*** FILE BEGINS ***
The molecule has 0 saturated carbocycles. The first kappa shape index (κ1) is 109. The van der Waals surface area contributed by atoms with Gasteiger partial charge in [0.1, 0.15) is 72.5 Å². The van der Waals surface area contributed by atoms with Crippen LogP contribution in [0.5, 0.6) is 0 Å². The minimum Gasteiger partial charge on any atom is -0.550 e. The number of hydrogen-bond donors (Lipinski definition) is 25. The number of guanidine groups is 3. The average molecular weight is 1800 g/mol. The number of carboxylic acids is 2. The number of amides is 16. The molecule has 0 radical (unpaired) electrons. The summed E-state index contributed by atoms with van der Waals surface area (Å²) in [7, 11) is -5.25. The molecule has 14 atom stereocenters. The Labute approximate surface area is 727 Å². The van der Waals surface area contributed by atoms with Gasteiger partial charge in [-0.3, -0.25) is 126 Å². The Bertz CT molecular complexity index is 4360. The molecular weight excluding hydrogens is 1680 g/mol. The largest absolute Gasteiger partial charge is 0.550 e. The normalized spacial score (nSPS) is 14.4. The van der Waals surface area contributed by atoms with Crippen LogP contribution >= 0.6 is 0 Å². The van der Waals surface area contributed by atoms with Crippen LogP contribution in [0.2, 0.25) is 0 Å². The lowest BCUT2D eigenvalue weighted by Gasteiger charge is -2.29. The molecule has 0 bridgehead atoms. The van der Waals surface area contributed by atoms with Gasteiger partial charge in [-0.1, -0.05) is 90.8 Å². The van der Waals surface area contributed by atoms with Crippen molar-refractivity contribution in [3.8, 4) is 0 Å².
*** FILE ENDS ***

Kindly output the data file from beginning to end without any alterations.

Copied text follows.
The molecule has 0 saturated carbocycles. The first kappa shape index (κ1) is 109. The van der Waals surface area contributed by atoms with Gasteiger partial charge in [0.1, 0.15) is 72.5 Å². The van der Waals surface area contributed by atoms with Crippen LogP contribution in [0.5, 0.6) is 0 Å². The minimum Gasteiger partial charge on any atom is -0.550 e. The number of hydrogen-bond donors (Lipinski definition) is 25. The number of guanidine groups is 3. The average molecular weight is 1800 g/mol. The number of carboxylic acids is 2. The number of amides is 16. The molecule has 0 radical (unpaired) electrons. The summed E-state index contributed by atoms with van der Waals surface area (Å²) in [7, 11) is -5.25. The molecule has 14 atom stereocenters. The Labute approximate surface area is 727 Å². The van der Waals surface area contributed by atoms with Gasteiger partial charge in [-0.3, -0.25) is 126 Å². The Bertz CT molecular complexity index is 4360. The molecular weight excluding hydrogens is 1680 g/mol. The largest absolute Gasteiger partial charge is 0.550 e. The normalized spacial score (nSPS) is 14.4. The van der Waals surface area contributed by atoms with Crippen LogP contribution >= 0.6 is 0 Å². The van der Waals surface area contributed by atoms with Crippen LogP contribution in [0.2, 0.25) is 0 Å². The lowest BCUT2D eigenvalue weighted by Gasteiger charge is -2.29. The molecule has 0 bridgehead atoms. The van der Waals surface area contributed by atoms with Gasteiger partial charge in [-0.1, -0.05) is 90.8 Å². The van der Waals surface area contributed by atoms with Crippen molar-refractivity contribution in [3.8, 4) is 0 Å².